On February 6th, professor Gus John joined Jayne Cortez’s friends and fellow poets, writers and performers in New York to celebrate her life and work. Here’s Gus John’s tribute, which was read out during the ceremony:
She glided across our sky like a beacon
The sky above Mother Africa and the Global African Diaspora
Peeling the scales from our eyes
Clarifying and inspiring
Prodding with word sticks that stung like bullets
Wake up calls
Signalling the need for vigilance and for healing
For urgent action less we bleed to death
From self-inflicted wounds and
Lie wasted and in time forgotten
She glided across our sky like a beacon
And vanished in the body
To emerge in fullness of spirit
Indestructible, indivisible, eternal
And immortal as the words and memories she left us
Razor sharp, bursting with energy
Pregnant with meaning
And abundant in the Hope
That keeps us keeping on
Until the Universe makes beacons of us all
To glide across the sky and ground in our struggles
Like lightning rods of change
In the primordial image and likeness of
The Mitochondrial Eve
And Yes, Jayne, in your very own words
From that ‘Beautiful Book’:
‘You are out there in
The political activity of yourself
Doing what you do best
And we will never stop loving your creative imagination
And your willingness to consolidate and
Be that mother in the area of direct confrontations
We will never get over
The awesome vibration of air-waves
In the windpipe of your great spirit
You are out there’
Love and respect to Mel, Denardo, Margit, Jayne’s sister Shawn and nephew Tony and all of Jayne’s loved ones.
My name is Gus John and I bring greetings from our movement in the UK, from the George Padmore Institute, from New Beacon Books, from friends of the late John La Rose and from the family of the International Bookfair of Radical Black and Third World Books and the Bookfair Festival which was held in London, Bradford and Manchester between 1982 and 1995. Jayne was one of the first people, cultural and political activists from across the five continents, that John La Rose, director of the Bookfair, invited to present at the Bookfair festival. She came regularly, year on year, even when she was not presenting. Indeed, we were privileged to have Jayne open the Bookfair in 1990, as CLR James, Wole Soyinka and others had done before her.
Jayne and Mel joined us to celebrate the life of John La Rose when he passed on in February 2006. In April 2011, Jayne delivered the Second John La Rose Memorial Lecture at Leeds Metropolitan University. Sadly, that was the last time most of us on that side of the pond saw her.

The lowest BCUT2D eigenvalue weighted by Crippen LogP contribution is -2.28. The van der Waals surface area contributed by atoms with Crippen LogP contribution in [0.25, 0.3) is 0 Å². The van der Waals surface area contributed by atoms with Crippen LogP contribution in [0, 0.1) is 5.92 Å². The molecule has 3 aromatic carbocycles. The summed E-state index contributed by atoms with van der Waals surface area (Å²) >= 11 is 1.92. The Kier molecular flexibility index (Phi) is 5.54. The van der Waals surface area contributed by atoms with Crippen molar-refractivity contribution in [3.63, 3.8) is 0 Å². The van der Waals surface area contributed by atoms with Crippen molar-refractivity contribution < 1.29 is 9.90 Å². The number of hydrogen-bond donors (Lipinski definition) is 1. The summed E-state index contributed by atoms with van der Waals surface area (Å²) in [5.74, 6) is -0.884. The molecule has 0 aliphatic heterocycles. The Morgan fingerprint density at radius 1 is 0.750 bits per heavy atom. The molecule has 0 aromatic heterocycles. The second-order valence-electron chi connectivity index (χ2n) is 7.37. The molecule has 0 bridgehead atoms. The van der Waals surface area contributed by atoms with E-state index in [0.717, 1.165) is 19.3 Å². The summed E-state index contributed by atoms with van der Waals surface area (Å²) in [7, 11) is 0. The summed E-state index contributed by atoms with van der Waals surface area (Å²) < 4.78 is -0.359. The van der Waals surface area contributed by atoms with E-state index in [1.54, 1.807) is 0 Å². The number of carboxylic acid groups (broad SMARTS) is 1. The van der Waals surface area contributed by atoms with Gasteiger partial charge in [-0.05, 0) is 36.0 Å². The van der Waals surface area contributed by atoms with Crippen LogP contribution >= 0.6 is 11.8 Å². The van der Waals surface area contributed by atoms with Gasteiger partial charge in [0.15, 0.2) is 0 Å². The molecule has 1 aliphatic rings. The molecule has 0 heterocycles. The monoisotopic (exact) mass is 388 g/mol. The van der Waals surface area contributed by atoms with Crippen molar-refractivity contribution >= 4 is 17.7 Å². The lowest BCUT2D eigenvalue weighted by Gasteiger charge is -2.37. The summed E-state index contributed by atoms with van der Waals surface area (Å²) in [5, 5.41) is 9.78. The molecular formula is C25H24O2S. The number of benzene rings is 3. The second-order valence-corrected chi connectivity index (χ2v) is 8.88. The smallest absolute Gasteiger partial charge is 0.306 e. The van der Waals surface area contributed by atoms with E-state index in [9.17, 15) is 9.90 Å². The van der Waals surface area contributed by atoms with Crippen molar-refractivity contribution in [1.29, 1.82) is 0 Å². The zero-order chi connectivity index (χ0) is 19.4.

I am joined here today by my wife Joy, Milverton Wallace, a fellow organiser of the Bookfair and of the John La Rose lecture and founder trustee of the George Padmore Institute, from whom you would here in a moment, and Dr Margaret Busby, fellow activist, Jayne’s good friend and author of the excellent obituary on Jayne in the Guardian newspaper.
Linton Kwesi Johnson, friend of Jayne and fellow poet and performing artist, is unable to be here but has asked me to read this short message:
Condolences to Denardo, Mel and Jayne’s other nearest and dearest. I am sorry that I cannot be there with you for the celebration of her life.
Jayne was not only one of my favourite poets, she was also one of my favourite people. For me she was a serious African American woman with an indomitable spirit who told it like it is; a righteous sister with a big heart. She had a wonderful sense of humour and I loved to hear her talk. Whether we were in Barcelona, Dakar, London, Paris or New York, I took great delight being in her company.
Whenever we shared a stage reciting poetry I always felt confident knowing that she was there rooting for me; that we would be singing from the same songbook of the African diaspora experience in our own individual style; that we belonged to a tradition that connects the pen to the drum; that we were fellow travellers with a shared aesthetic that connects the music in language with the language of music.
Jayne was one of those poets who understood that poetry is not merely the art of the distillation of experience through language that on rare occasions can offer fleeting insights into the human condition. She understood the power of poetry to raise consciousness, inspire and uplift the spirit as a potent cultural weapon in the struggle against all forms of oppression.
I will always remember Jayne Cortez for her incendiary poems, her African consciousness, her commitment to our struggles for racial equality and social justice, her solidarity and her kindness. I feel privileged to have known her and to have been able to call her elder, sister, comrade and friend.
We are in the process of planning a UK tribute for Jayne and that will take place in London in the coming months.
CLICK HERE TO SEE PHOTOS OF THE CEREMONY
Picture (Home): “Untitled” by Margaret Busby (Picasa/ CC BY-NC-ND 3.0)